Just days after an Asian citrus psyllid was found in a northern San Diego County trap, the citrus and avocado growing area has been hit with a Mediterranean fruit fly infestation.
Two male flies were discovered in a trap Oct. 29 and a mated female fly was found in yet another trap the following day, a news release from the California Department of Food and Agriculture said. Both Medfly discoveries were in the Fallbrook area.
“We are ramping up quickly so that we can eradicate this outbreak before it has time to spread throughout this important agricultural region,” Secretary A.G. Kawamura, who heads the agency, said in the release.
State and county agricultural crews have begun stripping fruit from trees near the discovery sites. The fruit will be destroyed to kill any larvae the fruit may contain. The crews also will ground spray insecticides in an eighth-mile radius around the traps where the pests were found, the release said.
Beginning Nov. 10, the state agency will begin releasing 250,000 sterile Medflies per square mile over an area than covers nearly 10 square miles, and an agricultural quarantine is expected to be established shortly, the release said.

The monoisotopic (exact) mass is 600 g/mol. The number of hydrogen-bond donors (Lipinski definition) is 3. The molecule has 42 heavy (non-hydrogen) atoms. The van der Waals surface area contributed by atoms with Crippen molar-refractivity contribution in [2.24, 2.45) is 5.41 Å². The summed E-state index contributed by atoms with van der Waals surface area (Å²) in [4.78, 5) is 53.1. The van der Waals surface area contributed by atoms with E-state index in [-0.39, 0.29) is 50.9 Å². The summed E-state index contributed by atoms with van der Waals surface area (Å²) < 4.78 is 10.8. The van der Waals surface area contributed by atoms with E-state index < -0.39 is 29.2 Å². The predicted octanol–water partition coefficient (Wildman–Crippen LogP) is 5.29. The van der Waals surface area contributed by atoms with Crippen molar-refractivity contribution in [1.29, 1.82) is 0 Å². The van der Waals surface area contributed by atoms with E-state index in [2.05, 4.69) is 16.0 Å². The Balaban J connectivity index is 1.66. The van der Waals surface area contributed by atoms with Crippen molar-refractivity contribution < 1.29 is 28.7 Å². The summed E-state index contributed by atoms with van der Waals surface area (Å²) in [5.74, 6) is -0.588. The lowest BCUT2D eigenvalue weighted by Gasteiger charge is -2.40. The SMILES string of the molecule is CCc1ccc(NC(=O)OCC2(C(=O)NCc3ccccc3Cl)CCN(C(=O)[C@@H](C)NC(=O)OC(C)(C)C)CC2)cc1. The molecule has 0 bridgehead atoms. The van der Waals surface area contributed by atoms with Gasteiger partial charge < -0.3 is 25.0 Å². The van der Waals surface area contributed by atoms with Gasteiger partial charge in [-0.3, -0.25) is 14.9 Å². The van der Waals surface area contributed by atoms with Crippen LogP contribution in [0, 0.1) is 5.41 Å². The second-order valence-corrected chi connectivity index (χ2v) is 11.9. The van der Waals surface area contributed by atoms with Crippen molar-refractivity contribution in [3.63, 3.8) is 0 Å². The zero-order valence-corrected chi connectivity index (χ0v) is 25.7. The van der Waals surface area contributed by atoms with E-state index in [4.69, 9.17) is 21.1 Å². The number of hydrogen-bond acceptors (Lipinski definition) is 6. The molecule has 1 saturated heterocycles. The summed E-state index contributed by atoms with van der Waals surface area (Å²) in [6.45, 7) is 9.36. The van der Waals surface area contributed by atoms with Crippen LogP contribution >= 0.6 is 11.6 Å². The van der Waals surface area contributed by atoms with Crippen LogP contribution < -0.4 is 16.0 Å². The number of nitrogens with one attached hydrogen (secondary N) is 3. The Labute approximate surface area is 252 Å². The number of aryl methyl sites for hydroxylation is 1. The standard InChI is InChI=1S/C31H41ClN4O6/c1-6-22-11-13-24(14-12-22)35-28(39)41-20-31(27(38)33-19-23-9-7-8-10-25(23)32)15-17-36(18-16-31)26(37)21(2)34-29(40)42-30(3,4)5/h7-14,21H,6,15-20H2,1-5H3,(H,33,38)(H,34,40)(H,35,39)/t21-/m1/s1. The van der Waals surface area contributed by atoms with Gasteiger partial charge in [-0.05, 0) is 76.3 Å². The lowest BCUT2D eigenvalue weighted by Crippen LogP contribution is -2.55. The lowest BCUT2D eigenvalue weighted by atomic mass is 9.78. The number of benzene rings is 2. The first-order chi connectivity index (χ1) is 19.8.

Mediterranean fruit flies can infest more than 250 fruits and vegetables. Of concern to many of the area’s grower-shippers is that the 2009-10 citrus harvest is just getting under way in northern San Diego County and the avocado harvest will begin in early 2010.
A female fruit fly pierces the skin of fruit to lay her eggs; the larvae then feed on the flesh of the fruit.
“The release of sterile Medflies is a proven method of eradicating an infestation,” Kawamura said in the release.
The psyllid, which can carry the fatal citrus disease, huanglongbing also known as HLB and citrus greening, was discovered in a trap near Valley Center, a community about 15 miles south of Fallbrook.
Additional traps are being distributed in the Valley Center area to determine whether there is an infestation of the pest. Psyllids were first discovered in southern San Diego County in August 2008. Small infestations have subsequently been found in parts of Imperial, Orange and Los Angeles counties.
The Valley Center find was the first near any of California’s commercial citrus groves.